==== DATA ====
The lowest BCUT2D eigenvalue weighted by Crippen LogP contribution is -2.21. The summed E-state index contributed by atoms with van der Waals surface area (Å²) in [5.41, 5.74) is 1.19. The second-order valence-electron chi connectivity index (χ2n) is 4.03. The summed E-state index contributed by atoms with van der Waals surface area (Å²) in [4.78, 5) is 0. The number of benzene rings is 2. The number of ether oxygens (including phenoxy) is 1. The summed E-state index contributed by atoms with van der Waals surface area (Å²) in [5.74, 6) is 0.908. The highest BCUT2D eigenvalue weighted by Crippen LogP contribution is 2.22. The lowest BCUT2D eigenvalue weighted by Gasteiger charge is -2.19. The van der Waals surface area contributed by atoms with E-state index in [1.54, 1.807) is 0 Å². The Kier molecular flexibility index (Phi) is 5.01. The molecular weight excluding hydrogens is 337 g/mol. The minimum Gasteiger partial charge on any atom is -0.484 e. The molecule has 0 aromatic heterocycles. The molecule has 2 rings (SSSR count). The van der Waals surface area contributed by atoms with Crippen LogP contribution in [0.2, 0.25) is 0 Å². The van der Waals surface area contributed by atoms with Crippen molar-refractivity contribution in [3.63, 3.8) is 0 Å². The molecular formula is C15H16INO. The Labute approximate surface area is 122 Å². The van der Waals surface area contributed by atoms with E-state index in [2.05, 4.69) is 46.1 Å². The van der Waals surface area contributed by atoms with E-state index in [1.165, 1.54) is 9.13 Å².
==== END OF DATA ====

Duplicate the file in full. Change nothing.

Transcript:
The lowest BCUT2D eigenvalue weighted by Crippen LogP contribution is -2.21. The summed E-state index contributed by atoms with van der Waals surface area (Å²) in [5.41, 5.74) is 1.19. The second-order valence-electron chi connectivity index (χ2n) is 4.03. The summed E-state index contributed by atoms with van der Waals surface area (Å²) in [4.78, 5) is 0. The number of benzene rings is 2. The number of ether oxygens (including phenoxy) is 1. The summed E-state index contributed by atoms with van der Waals surface area (Å²) in [5.74, 6) is 0.908. The highest BCUT2D eigenvalue weighted by Crippen LogP contribution is 2.22. The lowest BCUT2D eigenvalue weighted by Gasteiger charge is -2.19. The van der Waals surface area contributed by atoms with E-state index in [1.54, 1.807) is 0 Å². The Kier molecular flexibility index (Phi) is 5.01. The molecular weight excluding hydrogens is 337 g/mol. The minimum Gasteiger partial charge on any atom is -0.484 e. The molecule has 0 aromatic heterocycles. The molecule has 2 rings (SSSR count). The van der Waals surface area contributed by atoms with Crippen LogP contribution in [0.2, 0.25) is 0 Å². The van der Waals surface area contributed by atoms with Crippen molar-refractivity contribution in [3.63, 3.8) is 0 Å². The molecular formula is C15H16INO. The Labute approximate surface area is 122 Å². The van der Waals surface area contributed by atoms with E-state index in [2.05, 4.69) is 46.1 Å². The van der Waals surface area contributed by atoms with E-state index in [1.165, 1.54) is 9.13 Å².